"The poems of Scott Alexander Jones have a powerful presence and an extraordinary eloquence. The presence is built of exact details, and a sense of place and person; the eloquence is that of natural speech, the speaking voice of a poet-narrator. These are poems one listens to, and inhabits, takes part in. Jones is a fine observer of both the outer and the inner landscapes -- place, passion and psyche. The poems are both personal and large, true to self and widely seeking. Even his briefest poem, "A Template for Abandonment"' gets there: "Crossroads/ of a ghost town/ christened/ for black blades/ of grass/ a tree grows/ from an open/ sewer hatch". This is a fresh, welcome and original new voice, a strong and intelligent talent."
—David Wevill, author of ten books of poems, is Professor Emeritus of the English Department, University of Texas
—Greg Pape, Montana Poet Laureate, author of American Flamingo
"Capable of stylish recursions and switchbacks, the restless speaker of these poems finds an auspicious trailhead just about anywhere at the inconspicuous margins of the present American West. From the WTO protests in Seattle, a vegan co-op in Los Angeles, a Western Montanan skatepark, or his native red Texas clay, Scott might launch one of his self-refining, surefooted excursions, and like the highest climb they are revelatory as outlook broadens. Serviceberry and solidarity at the top. This trail goes on far above that rock I thought was the peak."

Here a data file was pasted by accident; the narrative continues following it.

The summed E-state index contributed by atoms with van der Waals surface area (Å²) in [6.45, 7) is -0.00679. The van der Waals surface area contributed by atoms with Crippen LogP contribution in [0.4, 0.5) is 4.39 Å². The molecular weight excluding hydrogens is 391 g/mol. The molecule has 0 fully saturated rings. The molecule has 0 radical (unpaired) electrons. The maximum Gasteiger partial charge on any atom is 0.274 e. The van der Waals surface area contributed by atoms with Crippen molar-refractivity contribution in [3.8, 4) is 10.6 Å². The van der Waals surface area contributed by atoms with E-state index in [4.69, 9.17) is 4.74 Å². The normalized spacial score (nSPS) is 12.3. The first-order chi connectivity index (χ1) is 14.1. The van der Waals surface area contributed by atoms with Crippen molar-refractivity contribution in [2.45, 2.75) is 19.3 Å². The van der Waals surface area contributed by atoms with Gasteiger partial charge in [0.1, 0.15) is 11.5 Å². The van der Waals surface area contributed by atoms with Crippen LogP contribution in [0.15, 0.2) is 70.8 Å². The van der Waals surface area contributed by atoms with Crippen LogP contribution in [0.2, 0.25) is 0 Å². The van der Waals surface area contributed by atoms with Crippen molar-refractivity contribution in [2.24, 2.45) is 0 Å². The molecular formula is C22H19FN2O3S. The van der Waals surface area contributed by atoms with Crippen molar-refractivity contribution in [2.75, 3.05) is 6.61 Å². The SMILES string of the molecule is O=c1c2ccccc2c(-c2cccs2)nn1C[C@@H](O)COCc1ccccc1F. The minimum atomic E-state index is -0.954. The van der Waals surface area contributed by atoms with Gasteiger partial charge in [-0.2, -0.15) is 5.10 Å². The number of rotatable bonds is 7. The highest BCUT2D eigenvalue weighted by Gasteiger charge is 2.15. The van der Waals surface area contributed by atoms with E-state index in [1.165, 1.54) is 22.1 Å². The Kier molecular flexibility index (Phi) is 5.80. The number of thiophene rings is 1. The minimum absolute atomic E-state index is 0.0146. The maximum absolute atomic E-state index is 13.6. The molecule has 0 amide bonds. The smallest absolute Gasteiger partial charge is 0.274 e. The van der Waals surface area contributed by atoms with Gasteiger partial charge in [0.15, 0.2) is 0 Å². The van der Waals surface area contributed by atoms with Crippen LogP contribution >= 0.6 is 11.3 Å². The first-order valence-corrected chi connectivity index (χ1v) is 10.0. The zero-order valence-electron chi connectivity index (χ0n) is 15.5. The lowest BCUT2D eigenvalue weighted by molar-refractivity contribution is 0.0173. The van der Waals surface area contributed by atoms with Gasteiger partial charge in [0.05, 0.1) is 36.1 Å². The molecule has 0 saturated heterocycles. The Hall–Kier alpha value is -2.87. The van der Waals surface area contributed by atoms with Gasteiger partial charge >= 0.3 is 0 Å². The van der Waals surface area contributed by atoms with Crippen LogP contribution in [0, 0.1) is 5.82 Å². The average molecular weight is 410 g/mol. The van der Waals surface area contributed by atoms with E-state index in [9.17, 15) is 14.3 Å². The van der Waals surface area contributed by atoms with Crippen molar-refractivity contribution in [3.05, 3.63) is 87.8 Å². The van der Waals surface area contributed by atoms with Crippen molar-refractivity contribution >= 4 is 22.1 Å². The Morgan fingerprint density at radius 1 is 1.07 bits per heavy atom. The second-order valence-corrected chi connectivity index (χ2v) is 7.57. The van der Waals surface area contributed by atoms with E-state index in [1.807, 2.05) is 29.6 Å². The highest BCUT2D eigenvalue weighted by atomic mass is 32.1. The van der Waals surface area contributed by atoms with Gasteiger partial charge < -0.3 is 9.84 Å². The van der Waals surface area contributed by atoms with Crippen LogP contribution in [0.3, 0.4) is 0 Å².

—Brian Blanchfield, author of Not Even Then
"Scott's poems speak in a voice fraying with remembrances. Of named lovers, present and past; of lost places and friends. Their tenor like wildly coherent ramblings before a dawn soaked in whiskey, moral fatigue, and that perpetual revisionism of questions to large to have answers. Just as the certainty of that night’s end, of seasons’ close and return, relentlessly, they know their lights and our respective ghosts will cycle until they all go finally out. Their triumph is an ability to exist in this light’s gloaming. They both love and hate our facile pop-culture of plastic cathedrals, giving them a big-and-bloody hug. As poet, Scott stands before these weird houses of worship with a cup of flame, wishing to burn them wholly but unable to, attached to a preexisting fire: his petite anarchy of the mind. Here everything burns. They acknowledge an ash to come, and in this allow a myriad of characters and voices appearing and reappearing, to speak, while sparing none the inevitably futile whisper preceding oblivion. In their spell these verses provide solace in the idea that, as we pass from our tiny lives into the void, there is a collective union, just as when we lived, in our ceasing forever to do so. And like a “soft inhale of wind” they accept memory’s transience: ours, and the world of us entire."
—Matthew Kaler, SLOPE Poetry Journal